Wednesday, August 03, 2016

Yes, Trump is terrible (but the next Republican will be worse)

And speaking of shitty, why isn't Hillary beating Drumpf by a greater margin?  (That's a rhetorical question, most of us -- even Erick Erickson -- already know why.)

By any conventional standard, Donald Trump just blundered through the worst three days of any presidential candidate in living memory.

Showing a characteristic refusal to back down from a fight, Trump took the almost unthinkable step of publicly escalating a feud with the parents of fallen US solider, Capt. Humayun Khan, who blasted Trump at last week's Democratic convention as unfit for the presidency.

And in an interview with ABC's George Stephanopoulos, Trump said Russian President Vladimir Putin wouldn't make a military move into Ukraine -- even though Putin has already done that by seizing the Crimean Peninsula in 2014.

In any normal political campaign, these stumbles would hobble Trump's ability to pass the fabled commander in chief test, in which Americans take their measure of a candidate and decide whether he is fit to lead them.
But no one needs reminding that 2016 is not a conventional political year.

The Republican Party is NOT imploding, but they are having an existential crisis.  Let's admit it: this cycle wouldn't be much different if Ted Cruz was the nominee.  I agree with this guy's premise (but not his rationale -- "Free trade GOOD!"), who says that the GOP has to lose this year so that they can win in 2020.

There is a Simpsons episode where two aliens, Kang and Kodos, invade our planet and scheme to take charge by abducting and impersonating the two US presidential candidates.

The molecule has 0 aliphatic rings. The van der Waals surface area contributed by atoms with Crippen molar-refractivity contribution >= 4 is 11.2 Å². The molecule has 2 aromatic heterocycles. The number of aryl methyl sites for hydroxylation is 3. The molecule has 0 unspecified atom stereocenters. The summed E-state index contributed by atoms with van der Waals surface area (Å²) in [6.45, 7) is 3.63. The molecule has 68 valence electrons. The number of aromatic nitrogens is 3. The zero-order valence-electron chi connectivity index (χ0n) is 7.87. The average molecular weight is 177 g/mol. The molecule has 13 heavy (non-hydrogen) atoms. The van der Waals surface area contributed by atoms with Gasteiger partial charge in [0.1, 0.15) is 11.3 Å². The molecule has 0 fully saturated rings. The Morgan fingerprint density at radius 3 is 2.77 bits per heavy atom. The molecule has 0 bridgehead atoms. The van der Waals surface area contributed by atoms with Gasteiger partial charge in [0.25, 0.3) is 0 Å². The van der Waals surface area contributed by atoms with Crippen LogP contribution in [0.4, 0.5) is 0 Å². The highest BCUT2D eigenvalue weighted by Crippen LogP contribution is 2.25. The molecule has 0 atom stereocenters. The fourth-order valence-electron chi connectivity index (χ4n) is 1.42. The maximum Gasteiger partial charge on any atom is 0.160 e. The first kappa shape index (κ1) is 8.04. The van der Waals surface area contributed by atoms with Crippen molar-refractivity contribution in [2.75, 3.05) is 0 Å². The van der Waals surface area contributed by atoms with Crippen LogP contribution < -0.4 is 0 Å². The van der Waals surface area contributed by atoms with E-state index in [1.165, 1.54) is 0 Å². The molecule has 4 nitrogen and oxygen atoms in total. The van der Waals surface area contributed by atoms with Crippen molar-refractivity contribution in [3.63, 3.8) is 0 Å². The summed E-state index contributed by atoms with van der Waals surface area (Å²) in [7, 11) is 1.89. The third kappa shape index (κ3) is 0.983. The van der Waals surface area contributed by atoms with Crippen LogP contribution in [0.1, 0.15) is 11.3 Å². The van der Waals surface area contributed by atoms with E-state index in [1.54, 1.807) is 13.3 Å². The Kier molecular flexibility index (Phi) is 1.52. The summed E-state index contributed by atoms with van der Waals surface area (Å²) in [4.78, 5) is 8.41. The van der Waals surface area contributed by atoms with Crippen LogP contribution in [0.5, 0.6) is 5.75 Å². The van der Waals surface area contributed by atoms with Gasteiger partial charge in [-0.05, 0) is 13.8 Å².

They are discovered before polling day, but this does not prevent their triumph.  Kodos declares: “It’s true, we are aliens, but what are you going to do about it?  It’s a two party system; you have to vote for one of us”.  One plucky man says: “I believe I’ll vote for a third party candidate”.  But Kang responds witheringly: “Go ahead, throw your vote away!”

No, seriously.

The key dividing line in the United States (has) little to do with Republican vs. Democrat, rich vs. poor, or liberal vs. conservative. To explode these conventional oppositions, it would take a billionaire Republican populist, who had once been a solid Democrat and who offered a political program that mixed together liberal and conservative ideas, conspiracy theories and racial animus, but above all else exhortations [...] to rise up and retake the country. Indeed, the triumph of Trump in the Republican primaries -- based, in part, on his appeal to former white working-class Democrats and independents, his fierce attacks on mainstream Republicans, and his flouting of what passes for conventional wisdom about electability -- sent the pundits back to their think tanks to figure out what on earth was happening with American voters.

Trump was, they concluded, sui generis, a peculiar mutation of the American political system generated by the unholy coupling of reality television and the Tea Party revolt. But Trump is not, in fact, a sport of nature. He reflects trends taking place around the world. He is, in many ways, just a mouthpiece ... 

Trump won't be able to overcome his raging ego, narcissism, or lack of emotional maturity (Clinton was spot on when she said he can be baited with a Tweet), and that's before you consider his hideous bigotry and highly questionable business dealings.  He's quite the fraud, but he'll fail, and the GOP nominee next go-round will not make his rookie mistakes.

Cruz is taking copious notes, and Paul Ryan can surely put a shinier coat of lacquer on his own neo-fascism to fool enough people disgusted with Hillary's presidency four years from now.  And that dynamic will hold irrespective of how well the Greens and Libertarians can do in the next cycle, after what portends to be a banner year in 2016.

This cycle is unprecedented but reasonably predictable.  Twenty twenty?  Not so much.

1 comment:

meme said...

What is a greater margin? Fox has Clinton up by 10 today.